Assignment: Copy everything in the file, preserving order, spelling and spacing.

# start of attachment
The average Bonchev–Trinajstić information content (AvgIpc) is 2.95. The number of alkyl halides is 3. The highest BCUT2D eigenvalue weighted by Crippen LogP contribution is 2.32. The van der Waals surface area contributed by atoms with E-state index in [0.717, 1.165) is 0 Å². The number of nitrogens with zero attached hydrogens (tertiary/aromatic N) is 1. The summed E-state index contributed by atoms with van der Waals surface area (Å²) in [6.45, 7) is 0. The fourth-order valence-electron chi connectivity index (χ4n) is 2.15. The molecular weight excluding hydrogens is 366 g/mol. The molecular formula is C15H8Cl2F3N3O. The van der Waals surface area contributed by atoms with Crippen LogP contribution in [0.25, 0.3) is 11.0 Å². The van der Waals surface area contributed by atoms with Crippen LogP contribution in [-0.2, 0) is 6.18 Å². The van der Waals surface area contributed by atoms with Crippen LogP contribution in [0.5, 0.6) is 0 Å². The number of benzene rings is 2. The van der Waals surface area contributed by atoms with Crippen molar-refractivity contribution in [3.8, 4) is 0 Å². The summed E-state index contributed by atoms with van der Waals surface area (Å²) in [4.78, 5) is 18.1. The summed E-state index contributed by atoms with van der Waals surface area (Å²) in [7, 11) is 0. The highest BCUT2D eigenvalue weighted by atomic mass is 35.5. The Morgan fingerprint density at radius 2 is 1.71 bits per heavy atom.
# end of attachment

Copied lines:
The average Bonchev–Trinajstić information content (AvgIpc) is 2.95. The number of alkyl halides is 3. The highest BCUT2D eigenvalue weighted by Crippen LogP contribution is 2.32. The van der Waals surface area contributed by atoms with E-state index in [0.717, 1.165) is 0 Å². The number of nitrogens with zero attached hydrogens (tertiary/aromatic N) is 1. The summed E-state index contributed by atoms with van der Waals surface area (Å²) in [6.45, 7) is 0. The fourth-order valence-electron chi connectivity index (χ4n) is 2.15. The molecular weight excluding hydrogens is 366 g/mol. The molecular formula is C15H8Cl2F3N3O. The van der Waals surface area contributed by atoms with Crippen LogP contribution in [0.25, 0.3) is 11.0 Å². The van der Waals surface area contributed by atoms with Crippen LogP contribution in [-0.2, 0) is 6.18 Å². The van der Waals surface area contributed by atoms with Crippen LogP contribution in [0.5, 0.6) is 0 Å². The number of benzene rings is 2. The van der Waals surface area contributed by atoms with Crippen molar-refractivity contribution in [3.8, 4) is 0 Å². The summed E-state index contributed by atoms with van der Waals surface area (Å²) in [4.78, 5) is 18.1. The summed E-state index contributed by atoms with van der Waals surface area (Å²) in [7, 11) is 0. The highest BCUT2D eigenvalue weighted by atomic mass is 35.5. The Morgan fingerprint density at radius 2 is 1.71 bits per heavy atom.